Bogotá Mayor Claudia López at the event "Climate breakfast with mayors".

Land Matters Podcast

Season 2 Episode 9: Bogotá Mayor Claudia López, Breaking New Ground
By Anthony Flint, Novembro 24, 2021


Claudia López, mayor of Bogotá, Colombia, is confident the sprawling capital is ready to take action to confront climate change, despite the wearying effects of the pandemic and rising unemployment and poverty. 
“There is no doubt that I have a clear mandate from Bogotá’s people” to act on the environment, López said in an interview for the Land Matters podcast, while she was en route to the COP26 global climate summit in Glasgow, Scotland. “I think we have a deep social debt, and a deep environmental debt that we have to pay now.” 

The 51-year-old López, who was elected in October 2019 as the city’s first female mayor and also the first openly gay mayor, ran under Colombia’s Green Alliance party. Prior to her political career, she worked as a journalist and researcher, and brings a background in urban planning and public administration to the job. 
To reduce emissions, López seeks to stop expansion of the urban periphery into forests and rural land, and to make it easier to get around the city with public transit, including gondolas, powered by renewable energy. She also wants to overhaul waste management, which relies heavily on unsustainable landfills. 
At the same time, she says she remains committed to building equity and promoting economic opportunities for the metropolitan region’s 10 million residents, nearly half of whom live in informal settlements. Funding for urban amenities and social infrastructure, she says, can come from land value capture—harnessing some of the increased values associated with city-enabled urban development. That approach is part of a long tradition in Colombia; this year marks the centenary of the Colombian value capture tool, contribución de valorización or betterment contribution. 

“Basically, we agree what’s going to be the value that’s going to be generated by the transformation of land use and we agree with the developer” to help build “the infrastructure and the urban and social equipment that new development will need,” she said. 

“This is not about having lovely maps with marvelous plans,” she said. “This is actually what I think is urban planning—making sure that either through public investments or through land value capturing or through private investments, we ensure an equitable and sustainable share of the cost and benefits of building the city. That’s the role of the government, and that’s what we’re trying to achieve here.” 
One element of social infrastructure that López says could be transformative is providing support for an estimated 1.2 million women caregivers, essentially unpaid workers keeping families together.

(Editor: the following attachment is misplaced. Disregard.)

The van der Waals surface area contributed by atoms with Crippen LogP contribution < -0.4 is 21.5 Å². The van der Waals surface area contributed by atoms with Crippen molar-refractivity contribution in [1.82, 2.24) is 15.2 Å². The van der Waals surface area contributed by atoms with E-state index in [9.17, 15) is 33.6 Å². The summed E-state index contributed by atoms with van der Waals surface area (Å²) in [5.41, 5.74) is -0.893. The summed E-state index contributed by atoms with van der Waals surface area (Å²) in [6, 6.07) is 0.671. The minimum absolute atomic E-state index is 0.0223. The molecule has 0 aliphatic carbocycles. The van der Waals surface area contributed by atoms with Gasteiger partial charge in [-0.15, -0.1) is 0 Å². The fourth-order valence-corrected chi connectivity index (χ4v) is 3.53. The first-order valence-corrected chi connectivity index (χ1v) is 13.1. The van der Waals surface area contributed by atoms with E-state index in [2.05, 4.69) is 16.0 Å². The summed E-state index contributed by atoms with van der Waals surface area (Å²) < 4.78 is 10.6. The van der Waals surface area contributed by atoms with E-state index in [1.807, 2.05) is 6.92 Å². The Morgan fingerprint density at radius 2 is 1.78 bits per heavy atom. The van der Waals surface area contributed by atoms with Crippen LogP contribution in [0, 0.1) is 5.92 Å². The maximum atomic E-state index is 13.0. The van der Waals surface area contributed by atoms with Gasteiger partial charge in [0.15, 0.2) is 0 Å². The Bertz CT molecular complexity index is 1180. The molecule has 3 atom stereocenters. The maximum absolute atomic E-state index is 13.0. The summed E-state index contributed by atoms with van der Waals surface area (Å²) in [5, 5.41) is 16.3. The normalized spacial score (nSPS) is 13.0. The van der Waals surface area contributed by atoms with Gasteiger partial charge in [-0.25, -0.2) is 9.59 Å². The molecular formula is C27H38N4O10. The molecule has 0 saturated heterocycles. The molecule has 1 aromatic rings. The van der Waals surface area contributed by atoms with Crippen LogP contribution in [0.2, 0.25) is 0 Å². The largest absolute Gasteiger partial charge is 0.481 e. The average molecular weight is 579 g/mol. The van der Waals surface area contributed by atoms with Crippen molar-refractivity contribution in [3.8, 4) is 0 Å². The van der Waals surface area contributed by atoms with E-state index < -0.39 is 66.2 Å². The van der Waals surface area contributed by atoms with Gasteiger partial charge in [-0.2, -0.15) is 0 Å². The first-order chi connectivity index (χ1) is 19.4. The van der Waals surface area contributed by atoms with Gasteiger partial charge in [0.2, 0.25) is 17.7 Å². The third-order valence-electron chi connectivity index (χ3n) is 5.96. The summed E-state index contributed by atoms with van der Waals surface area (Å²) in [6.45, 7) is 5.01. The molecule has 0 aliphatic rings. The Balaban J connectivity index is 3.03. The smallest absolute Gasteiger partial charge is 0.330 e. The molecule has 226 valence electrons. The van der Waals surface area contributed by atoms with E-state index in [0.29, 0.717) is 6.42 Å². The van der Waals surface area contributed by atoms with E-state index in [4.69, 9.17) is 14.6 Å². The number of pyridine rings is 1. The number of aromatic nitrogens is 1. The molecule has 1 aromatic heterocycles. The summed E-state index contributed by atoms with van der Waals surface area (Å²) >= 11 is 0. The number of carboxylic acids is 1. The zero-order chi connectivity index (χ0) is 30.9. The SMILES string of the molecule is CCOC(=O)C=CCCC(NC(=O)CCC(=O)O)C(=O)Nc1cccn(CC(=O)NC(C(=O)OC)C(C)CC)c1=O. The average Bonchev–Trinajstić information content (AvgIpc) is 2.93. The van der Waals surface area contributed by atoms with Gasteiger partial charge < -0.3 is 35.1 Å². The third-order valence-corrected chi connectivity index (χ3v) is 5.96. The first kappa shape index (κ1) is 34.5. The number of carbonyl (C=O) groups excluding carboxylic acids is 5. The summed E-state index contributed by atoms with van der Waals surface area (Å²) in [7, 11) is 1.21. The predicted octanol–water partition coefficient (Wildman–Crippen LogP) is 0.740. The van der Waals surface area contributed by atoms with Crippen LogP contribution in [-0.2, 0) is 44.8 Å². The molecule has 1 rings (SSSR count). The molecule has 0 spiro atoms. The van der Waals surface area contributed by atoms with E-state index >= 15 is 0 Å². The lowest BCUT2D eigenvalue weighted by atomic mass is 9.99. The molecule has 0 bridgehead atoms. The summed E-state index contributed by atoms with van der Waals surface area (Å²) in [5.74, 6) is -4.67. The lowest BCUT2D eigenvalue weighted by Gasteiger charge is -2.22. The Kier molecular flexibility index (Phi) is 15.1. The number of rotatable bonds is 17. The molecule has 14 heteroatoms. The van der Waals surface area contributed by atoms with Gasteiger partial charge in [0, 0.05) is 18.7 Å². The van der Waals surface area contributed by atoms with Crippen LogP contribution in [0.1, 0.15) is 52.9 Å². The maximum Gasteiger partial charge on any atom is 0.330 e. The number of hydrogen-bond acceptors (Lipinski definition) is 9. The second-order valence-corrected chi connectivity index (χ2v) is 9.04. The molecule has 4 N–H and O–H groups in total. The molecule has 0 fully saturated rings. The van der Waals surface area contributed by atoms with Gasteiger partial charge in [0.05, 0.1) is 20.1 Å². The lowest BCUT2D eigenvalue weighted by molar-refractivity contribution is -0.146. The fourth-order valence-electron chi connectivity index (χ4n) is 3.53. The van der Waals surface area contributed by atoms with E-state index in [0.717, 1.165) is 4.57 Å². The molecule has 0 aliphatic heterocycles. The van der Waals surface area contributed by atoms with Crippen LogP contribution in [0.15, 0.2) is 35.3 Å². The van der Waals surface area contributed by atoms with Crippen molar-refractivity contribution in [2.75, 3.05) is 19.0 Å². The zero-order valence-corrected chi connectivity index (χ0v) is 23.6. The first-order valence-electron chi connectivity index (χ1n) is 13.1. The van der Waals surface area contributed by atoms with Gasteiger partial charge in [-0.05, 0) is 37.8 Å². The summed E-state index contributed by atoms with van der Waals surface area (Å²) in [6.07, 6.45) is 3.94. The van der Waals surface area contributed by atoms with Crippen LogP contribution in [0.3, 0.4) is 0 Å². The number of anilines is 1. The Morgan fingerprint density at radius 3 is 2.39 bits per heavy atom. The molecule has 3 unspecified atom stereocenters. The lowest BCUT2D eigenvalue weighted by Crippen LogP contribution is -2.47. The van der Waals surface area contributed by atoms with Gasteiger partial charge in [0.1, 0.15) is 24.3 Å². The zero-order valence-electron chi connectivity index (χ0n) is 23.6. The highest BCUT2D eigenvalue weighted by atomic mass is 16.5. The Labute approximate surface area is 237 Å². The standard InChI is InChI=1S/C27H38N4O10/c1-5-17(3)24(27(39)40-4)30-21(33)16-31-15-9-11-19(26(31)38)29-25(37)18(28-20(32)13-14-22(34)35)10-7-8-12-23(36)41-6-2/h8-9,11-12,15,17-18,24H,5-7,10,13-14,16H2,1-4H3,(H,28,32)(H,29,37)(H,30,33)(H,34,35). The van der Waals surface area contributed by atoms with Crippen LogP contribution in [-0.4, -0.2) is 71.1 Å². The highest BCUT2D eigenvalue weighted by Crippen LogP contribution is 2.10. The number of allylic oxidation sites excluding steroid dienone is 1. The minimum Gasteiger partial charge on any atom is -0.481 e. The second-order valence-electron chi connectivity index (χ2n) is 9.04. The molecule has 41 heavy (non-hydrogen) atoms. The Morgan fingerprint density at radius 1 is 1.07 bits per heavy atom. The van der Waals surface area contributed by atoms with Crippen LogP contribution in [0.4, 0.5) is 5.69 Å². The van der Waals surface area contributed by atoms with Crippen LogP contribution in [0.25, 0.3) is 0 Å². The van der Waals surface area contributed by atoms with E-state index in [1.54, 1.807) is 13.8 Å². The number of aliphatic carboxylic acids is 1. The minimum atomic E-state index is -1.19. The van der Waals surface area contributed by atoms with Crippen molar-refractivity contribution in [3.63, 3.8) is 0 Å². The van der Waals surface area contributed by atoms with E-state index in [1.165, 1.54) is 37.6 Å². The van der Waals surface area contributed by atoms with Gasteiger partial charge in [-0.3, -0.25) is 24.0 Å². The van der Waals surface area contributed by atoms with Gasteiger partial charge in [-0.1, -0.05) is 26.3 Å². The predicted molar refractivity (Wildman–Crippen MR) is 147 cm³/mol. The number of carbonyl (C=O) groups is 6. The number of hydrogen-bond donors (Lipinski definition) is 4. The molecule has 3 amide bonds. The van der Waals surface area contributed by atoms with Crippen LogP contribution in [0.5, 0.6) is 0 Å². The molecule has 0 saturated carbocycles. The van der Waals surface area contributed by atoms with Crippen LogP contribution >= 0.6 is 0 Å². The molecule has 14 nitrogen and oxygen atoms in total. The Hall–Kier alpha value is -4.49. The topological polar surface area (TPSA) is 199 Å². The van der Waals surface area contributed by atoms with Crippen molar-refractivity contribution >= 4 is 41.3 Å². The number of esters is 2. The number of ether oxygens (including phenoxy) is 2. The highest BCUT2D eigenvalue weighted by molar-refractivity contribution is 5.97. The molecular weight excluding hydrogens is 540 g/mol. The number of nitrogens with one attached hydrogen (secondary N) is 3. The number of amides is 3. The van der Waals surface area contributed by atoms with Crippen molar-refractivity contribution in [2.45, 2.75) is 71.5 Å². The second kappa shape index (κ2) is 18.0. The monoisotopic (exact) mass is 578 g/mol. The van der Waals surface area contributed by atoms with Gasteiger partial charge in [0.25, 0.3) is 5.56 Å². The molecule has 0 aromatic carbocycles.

“Half of the economy is informal, half of the jobs are informal. They don’t have pension funds. They don’t have health insurance. They don’t have care when you are sick or when you are (older). Who does that? It’s the unpaid care women who do that … who don’t have jobs, don’t have education, don’t have time for themselves because they are caregivers of others,” she said. 
“We are reserving land for social infrastructure to provide care, institutionalized care, for children, for women, for elders, for people with disabilities, so that we can relieve and free time for women, so that they can access time to rest, first of all. They don’t have a free weekend ever in their life. (And) time to get education for themselves, care for themselves, and income generation opportunities.” 
Other interventions are aimed at making life less onerous in informal settlement, including some relief from strict building codes and other regulations designed for the formal city, so that homeowners can build a second floor or run a business out of the first floor. “For poor people, housing in not only the place they live, it’s also the place where they produce and they generate income,” she said. 
“We’re trying to balance. I think the development in Bogotá has been incredibly unbalanced. I mean, (much) of the advantage is on the developer side,” she said. “Of course, the developers need profitability … we are trying to find the equilibrium point.” 
López saluted the Lincoln Institute’s long-running Latin America program for prompting informed discussion of land use issues in the region. “There’s a huge network of people thinking, researching, innovating, putting out these debates, which is incredibly important,” she said. “I cannot tell you how important, how useful has been all the things that you taught me before throughout the years on land value capturing, for example, on land use development, on being aware of how land and urban value is created.” 

In this 75th anniversary year, the interview with López (also available as a Land Lines article) is the latest Q&A with chief executives in cities that share some history with the Lincoln Institute. Previous interviews feature the mayors of Cleveland, where founder John C. Lincoln got his start; Phoenix, where he founded the Lincoln Foundation 75 years ago; and Cambridge, site of the Lincoln Institute’s headquarters since 1974.  

You can listen to the show and subscribe to Land Matters on Apple Podcasts, Google Podcasts, Spotify, Stitcher, or wherever you listen to podcasts.


Further reading 

Profile of Claudia López Hernández, the Elected Mayoress of Bogotá 

The commitment of cities around the world UN News

Building Value: In Brazil, Land Value Capture Supports the Needs of the Community 

Anthony Flint is a senior fellow at the Lincoln Institute of Land Policy, host of the Land Matters  podcast, and a contributing editor of Land Lines

Image: Bogotá Mayor Claudia López. Credit: Mayor’s Office of Bogotá